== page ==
While I'm sharing some of the discussion questions with all of you, I can't even begin to scratch the surface of the multi-level discussions that develop from so many student perspectives on these crucial health issues. We are also being trained to focus, focus, focus our message and developing other communication skills so that we may be successful even when we are not "preaching to the choir".
Remember, any of you could have a opportunity tomorrow to share the healthy eating message in any of these areas. Just yesterday I responded to the reporter of this article about a cancer sufferer who was rejected from Jenny Craig. I hope she will pass on the information to the woman involved. In any case, being on this nutrition course has us all fired up to spread the word where we can.
Much of America's population has strayed from the optimal range on the BMI (Body Mass Index) scale.
The statistics are ominous. Two out of three adult Americans are overweight and one-third of the adult population is obese. Diabetes often accompanies obesity, and it too is rising.
A lot of effort has gone into educating the public about the dangers of being overweight, and people have responded by trying to slim down. Many now believe that "thin is healthy" and use a wide variety of techniques--including bariatric surgery--to help take off the weight. Others try to drop pounds and fail many times, some stop trying, and some decide not to try at all, embracing excess weight: "fat is beautiful."
1. Identify a weight loss strategy that you do not think is health supporting.
2. Imagine a publication you enjoy, featuring an advertisement for the weight-loss intervention you identified in one. Write a brief (one or two paragraphs) letter to the editor to challenge the weight loss strategy and recommend a better strategy to help people struggling to lose weight--or to maintain a positive self-image at a weight heavier than ideal--begin to imagine a more health-promoting outlook on weight loss.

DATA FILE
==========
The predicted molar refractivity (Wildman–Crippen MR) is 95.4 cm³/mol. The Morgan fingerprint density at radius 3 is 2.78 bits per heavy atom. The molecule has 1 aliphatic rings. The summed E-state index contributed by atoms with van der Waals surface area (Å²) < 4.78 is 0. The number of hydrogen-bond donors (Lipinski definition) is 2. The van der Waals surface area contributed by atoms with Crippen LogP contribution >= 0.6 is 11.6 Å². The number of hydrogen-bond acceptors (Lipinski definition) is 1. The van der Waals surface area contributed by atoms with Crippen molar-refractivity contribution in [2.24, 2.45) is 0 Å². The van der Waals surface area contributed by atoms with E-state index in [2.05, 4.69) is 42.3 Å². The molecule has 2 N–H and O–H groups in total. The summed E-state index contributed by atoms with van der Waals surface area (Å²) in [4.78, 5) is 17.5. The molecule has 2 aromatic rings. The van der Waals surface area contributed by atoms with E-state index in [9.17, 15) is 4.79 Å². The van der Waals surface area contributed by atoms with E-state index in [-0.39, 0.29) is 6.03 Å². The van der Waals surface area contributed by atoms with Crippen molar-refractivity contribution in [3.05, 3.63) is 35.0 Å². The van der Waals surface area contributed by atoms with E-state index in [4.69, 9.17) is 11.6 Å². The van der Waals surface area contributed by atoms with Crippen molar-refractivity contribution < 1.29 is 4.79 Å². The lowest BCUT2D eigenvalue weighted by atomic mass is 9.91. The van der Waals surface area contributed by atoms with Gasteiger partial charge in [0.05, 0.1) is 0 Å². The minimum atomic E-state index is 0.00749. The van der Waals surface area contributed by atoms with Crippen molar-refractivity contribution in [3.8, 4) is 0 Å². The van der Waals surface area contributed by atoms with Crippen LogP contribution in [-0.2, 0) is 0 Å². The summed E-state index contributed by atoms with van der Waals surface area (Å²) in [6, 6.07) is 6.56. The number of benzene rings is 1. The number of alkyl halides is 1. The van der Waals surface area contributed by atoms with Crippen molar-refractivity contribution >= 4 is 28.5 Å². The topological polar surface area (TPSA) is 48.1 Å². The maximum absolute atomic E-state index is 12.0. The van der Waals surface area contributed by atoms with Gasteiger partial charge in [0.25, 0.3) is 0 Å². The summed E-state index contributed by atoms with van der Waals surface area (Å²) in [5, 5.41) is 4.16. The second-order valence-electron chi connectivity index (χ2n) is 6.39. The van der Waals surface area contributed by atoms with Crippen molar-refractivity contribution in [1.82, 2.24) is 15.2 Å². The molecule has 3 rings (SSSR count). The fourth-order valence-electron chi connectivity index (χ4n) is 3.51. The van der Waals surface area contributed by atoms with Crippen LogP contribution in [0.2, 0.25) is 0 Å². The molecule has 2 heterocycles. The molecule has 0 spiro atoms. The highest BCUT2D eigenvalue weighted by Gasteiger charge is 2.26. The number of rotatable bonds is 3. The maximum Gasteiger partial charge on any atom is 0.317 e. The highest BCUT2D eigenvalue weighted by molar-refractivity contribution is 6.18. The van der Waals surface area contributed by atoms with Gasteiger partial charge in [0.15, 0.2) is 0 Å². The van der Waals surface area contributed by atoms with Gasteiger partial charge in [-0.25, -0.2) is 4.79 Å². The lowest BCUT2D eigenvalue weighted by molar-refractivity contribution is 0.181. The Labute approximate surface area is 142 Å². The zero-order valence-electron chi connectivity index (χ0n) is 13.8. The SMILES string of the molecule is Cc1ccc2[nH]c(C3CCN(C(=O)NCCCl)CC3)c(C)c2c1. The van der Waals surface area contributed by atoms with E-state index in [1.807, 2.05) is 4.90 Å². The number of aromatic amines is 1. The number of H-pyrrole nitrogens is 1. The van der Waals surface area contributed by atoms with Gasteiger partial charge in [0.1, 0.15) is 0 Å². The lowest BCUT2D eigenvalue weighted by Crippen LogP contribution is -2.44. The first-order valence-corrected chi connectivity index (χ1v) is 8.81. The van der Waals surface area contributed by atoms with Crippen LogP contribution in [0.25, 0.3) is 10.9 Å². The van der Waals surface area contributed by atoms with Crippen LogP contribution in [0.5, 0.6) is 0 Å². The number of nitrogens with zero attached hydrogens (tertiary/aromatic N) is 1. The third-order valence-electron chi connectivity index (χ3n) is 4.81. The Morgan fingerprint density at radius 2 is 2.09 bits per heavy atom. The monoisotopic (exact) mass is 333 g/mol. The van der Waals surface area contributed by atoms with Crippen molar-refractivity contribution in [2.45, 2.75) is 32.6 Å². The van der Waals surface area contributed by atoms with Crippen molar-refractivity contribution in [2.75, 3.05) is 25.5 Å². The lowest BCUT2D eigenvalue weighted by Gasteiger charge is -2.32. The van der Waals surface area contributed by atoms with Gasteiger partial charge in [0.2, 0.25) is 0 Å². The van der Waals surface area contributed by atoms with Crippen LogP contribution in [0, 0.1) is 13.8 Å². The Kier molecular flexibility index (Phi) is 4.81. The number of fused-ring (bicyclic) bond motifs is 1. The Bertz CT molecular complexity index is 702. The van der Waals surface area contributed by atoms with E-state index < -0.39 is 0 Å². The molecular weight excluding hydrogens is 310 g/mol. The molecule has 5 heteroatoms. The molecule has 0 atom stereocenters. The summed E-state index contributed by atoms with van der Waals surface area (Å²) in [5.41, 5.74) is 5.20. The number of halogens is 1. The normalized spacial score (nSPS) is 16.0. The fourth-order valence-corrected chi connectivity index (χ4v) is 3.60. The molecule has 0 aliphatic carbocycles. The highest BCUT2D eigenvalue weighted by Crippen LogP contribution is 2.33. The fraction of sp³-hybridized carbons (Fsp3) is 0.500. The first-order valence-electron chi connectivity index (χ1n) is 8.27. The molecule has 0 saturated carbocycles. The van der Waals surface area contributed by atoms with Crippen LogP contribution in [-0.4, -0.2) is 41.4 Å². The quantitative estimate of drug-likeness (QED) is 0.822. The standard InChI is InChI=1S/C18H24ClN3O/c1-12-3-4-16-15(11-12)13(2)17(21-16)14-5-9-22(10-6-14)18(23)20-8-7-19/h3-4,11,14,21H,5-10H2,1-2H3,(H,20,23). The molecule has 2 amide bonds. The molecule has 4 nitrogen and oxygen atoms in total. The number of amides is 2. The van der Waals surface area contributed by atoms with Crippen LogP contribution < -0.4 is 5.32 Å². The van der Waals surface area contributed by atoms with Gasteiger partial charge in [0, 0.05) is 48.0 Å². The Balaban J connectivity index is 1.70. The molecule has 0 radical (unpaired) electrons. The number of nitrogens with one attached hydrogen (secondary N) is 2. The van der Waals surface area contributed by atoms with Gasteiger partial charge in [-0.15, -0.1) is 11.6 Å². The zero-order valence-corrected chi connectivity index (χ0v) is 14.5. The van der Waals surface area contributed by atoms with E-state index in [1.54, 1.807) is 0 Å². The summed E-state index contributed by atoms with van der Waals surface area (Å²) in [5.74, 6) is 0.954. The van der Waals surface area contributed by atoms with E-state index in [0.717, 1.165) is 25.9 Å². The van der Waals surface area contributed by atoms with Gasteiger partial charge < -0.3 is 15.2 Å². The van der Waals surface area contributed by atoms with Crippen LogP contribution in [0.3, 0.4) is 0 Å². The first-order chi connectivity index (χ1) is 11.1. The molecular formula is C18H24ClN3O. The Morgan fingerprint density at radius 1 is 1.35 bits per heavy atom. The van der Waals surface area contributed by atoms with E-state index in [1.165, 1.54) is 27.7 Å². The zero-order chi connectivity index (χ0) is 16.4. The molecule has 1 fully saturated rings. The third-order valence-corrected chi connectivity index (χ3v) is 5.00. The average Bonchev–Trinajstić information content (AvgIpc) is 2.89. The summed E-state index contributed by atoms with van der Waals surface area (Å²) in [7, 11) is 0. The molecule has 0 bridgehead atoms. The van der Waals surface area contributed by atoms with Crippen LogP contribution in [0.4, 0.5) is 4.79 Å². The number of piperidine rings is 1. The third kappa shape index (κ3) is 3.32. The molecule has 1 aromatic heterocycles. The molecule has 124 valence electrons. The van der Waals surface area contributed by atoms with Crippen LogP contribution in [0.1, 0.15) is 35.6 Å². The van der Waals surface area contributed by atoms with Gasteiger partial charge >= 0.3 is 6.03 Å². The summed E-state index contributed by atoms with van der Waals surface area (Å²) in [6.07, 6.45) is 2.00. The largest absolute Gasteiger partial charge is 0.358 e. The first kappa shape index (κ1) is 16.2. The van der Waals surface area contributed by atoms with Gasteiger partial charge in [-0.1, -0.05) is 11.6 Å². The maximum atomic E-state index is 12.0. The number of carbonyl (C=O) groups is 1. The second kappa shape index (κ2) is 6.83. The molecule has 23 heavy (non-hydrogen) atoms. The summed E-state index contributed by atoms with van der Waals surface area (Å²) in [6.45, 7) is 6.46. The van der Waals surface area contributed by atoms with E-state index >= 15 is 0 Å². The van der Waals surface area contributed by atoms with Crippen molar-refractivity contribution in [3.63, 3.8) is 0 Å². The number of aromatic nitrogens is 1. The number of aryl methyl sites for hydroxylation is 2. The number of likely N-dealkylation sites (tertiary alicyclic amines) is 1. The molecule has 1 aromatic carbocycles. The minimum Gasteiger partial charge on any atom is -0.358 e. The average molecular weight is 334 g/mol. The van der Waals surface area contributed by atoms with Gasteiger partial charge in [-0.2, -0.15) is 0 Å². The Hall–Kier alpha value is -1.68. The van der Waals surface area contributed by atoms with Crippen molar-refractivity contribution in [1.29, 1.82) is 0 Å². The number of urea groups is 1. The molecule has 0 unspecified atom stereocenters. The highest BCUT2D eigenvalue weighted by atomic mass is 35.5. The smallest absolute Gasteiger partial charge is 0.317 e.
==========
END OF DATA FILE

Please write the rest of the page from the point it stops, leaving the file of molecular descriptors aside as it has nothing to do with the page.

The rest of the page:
Upon reading your excellent publication, I noticed an advertisement for Weight Watchers. With 2/3 of our population overweight and 1/3 obese, I applaud the encouragement to your readers to regain a healthy weight. However, you may not know that the success shown in these ads is not typical of this system. Only a few percent of Weight Watchers' customers maintain their weight loss.
The Weight Watchers' system supplies very expensive special food and a complicated system of points allowed. Portions are very controlled to control calories, and no human being can control calories that way for their whole life. The focus is on calorie counting instead of how food supports your health.
There is another weight-loss method your readers might try: a highly successful one that is promoted by many doctors. Studies show that vegetarians and vegans are about 10 to 30 pounds slimmer than nonvegetarians. Plant-based foods, close to their natural state, are more satisfying, so you are genuinely able to eat all you want (with no complicated calculations). These foods are also the best choice for your health - full of fibre and antioxidants and low in fat. They also increase your metabolism. So weight loss is natural, healthy, and delicious with (for example) a big bowl of oatmeal for breakfast, a huge whole-wheat sandwich for lunch, and a pile of tasty potatoes for dinner - with as many snacks as you need to fill you up.
You can eat this way for the rest of your life and you will only get thinner and healthier. You and your readers can learn more about this at